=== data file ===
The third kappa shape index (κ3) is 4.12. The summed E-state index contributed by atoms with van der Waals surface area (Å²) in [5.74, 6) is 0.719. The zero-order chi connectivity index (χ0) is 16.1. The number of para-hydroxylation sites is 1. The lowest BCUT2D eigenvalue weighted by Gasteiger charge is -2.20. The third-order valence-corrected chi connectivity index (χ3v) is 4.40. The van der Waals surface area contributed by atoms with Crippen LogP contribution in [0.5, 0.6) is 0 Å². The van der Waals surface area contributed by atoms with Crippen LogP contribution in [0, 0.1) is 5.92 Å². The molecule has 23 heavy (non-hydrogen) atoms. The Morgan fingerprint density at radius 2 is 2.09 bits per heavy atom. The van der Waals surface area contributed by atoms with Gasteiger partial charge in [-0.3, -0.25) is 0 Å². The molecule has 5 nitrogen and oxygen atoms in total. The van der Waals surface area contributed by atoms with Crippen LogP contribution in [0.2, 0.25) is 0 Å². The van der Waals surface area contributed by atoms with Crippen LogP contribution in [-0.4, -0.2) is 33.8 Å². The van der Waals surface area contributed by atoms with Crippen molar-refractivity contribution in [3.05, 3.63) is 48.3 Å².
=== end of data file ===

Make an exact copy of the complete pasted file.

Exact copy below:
The third kappa shape index (κ3) is 4.12. The summed E-state index contributed by atoms with van der Waals surface area (Å²) in [5.74, 6) is 0.719. The zero-order chi connectivity index (χ0) is 16.1. The number of para-hydroxylation sites is 1. The lowest BCUT2D eigenvalue weighted by Gasteiger charge is -2.20. The third-order valence-corrected chi connectivity index (χ3v) is 4.40. The van der Waals surface area contributed by atoms with Crippen LogP contribution in [0.5, 0.6) is 0 Å². The van der Waals surface area contributed by atoms with Crippen LogP contribution in [0, 0.1) is 5.92 Å². The molecule has 23 heavy (non-hydrogen) atoms. The Morgan fingerprint density at radius 2 is 2.09 bits per heavy atom. The van der Waals surface area contributed by atoms with Gasteiger partial charge in [-0.3, -0.25) is 0 Å². The molecule has 5 nitrogen and oxygen atoms in total. The van der Waals surface area contributed by atoms with Crippen LogP contribution in [0.2, 0.25) is 0 Å². The van der Waals surface area contributed by atoms with Crippen LogP contribution in [-0.4, -0.2) is 33.8 Å². The van der Waals surface area contributed by atoms with Crippen molar-refractivity contribution in [3.05, 3.63) is 48.3 Å².